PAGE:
Earlier this year, our reporter, Zandile Blay, traveled through West Africa to meet some of the talented young designers who are changing Africa’s retail landscape with their chic African-inspired, Western-influenced wears. So far, we’ve covered Jewel by Lisa’s Lisa Folawiyo and Loza Maleombho. Next up: Nina Baksmaty of KoshieO, who hales from Ghana.
When Franca Sozanni and Roberto Cavalli waltzed through West Africa in search of notable brands, KoshieO caught their eye. The label, founded by Nina Baksmaty, was one of several seen by Sozanni and Cavalli. This led to the opportunity to showcase her pieces during an invite-only event held by Italian Vogue in New York City in February. The resulting press has served to attract more clients drawn to Baksmaty’s vibrant and highly wearable wares. Read on to see how she’s leveraged it to help her quickly expanding brand.
Zandile: Why did it feel necessary to launch your workshop?
Nina: I am originally from Ghana myself and launching a workshop is a project I am very passionate about. Even though it is relatively more convenient (cheaper etc.) to solely produce in more established countries, I felt a strong need to invest in building a workshop in Ghana. This is a small way KoshieO could help the economy by employing and providing a regular income for people.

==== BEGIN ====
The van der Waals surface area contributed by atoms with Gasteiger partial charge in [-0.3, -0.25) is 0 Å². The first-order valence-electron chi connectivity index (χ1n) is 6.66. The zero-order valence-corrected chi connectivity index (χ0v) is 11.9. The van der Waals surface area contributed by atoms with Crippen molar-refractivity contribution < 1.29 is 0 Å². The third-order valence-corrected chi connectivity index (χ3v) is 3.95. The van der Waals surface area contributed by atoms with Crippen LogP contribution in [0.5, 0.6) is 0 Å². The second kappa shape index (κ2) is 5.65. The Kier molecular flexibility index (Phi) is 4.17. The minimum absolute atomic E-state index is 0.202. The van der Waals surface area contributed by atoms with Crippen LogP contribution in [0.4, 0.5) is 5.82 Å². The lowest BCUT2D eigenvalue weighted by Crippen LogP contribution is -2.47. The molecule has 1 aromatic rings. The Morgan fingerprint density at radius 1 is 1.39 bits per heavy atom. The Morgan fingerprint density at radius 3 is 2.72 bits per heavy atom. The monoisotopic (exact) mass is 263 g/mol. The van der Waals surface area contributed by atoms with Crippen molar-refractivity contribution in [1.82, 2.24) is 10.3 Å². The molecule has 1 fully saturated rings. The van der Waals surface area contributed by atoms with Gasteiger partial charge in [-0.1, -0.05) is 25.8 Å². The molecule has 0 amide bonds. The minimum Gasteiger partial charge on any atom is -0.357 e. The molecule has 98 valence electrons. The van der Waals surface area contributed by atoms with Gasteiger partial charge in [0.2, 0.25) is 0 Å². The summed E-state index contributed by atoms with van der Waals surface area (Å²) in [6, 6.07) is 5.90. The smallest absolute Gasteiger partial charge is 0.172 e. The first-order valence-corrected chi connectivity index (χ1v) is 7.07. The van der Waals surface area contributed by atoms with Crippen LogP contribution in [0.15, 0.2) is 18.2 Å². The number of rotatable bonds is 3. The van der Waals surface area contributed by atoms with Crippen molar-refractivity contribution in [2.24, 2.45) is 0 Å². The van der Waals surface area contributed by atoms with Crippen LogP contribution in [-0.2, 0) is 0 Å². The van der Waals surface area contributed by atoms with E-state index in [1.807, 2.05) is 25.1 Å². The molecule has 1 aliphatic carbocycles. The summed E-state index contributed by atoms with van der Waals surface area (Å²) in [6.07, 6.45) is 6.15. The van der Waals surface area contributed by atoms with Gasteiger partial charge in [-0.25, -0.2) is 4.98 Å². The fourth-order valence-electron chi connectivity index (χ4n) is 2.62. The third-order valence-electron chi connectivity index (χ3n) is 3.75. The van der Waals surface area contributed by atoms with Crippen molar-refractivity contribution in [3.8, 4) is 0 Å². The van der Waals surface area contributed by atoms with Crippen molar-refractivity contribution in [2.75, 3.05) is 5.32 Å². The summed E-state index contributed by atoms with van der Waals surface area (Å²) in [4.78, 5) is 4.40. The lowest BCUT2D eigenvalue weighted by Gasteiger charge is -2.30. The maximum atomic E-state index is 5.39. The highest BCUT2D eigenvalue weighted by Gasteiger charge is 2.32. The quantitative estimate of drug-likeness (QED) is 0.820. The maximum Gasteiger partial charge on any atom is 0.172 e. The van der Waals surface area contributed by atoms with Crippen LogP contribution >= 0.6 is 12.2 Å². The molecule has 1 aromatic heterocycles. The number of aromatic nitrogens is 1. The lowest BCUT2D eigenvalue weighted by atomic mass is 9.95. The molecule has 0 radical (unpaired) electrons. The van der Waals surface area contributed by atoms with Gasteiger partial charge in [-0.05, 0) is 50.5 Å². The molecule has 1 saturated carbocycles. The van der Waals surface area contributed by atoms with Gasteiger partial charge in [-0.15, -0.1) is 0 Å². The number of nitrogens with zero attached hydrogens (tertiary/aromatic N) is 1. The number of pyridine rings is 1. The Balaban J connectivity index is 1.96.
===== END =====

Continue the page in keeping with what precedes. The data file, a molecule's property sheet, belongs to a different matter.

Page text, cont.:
What were the hurdles?
Mass production is a relatively new industry in Ghana and this makes efficiency very difficult. Usually designers do not have to worry about a production line because they are already using established manufacturers. I as a designer have to worry about a production line. This can be very difficult and overwhelming. It is very capital-intensive to start a manufacturing company. I have to worry about everything from the provision of raw materials, machinery, training of personel etc, and this can be discouraging at times.
Did a lot of the infrastructure issues (like frequent power outages, difficulty with water, etc) discourage you from starting?
Definitely! It is not very attractive hearing all the possible problems one might run into when running a new business. However, I had to take a step back and look at the bigger picture and saw that it was the right decision to make.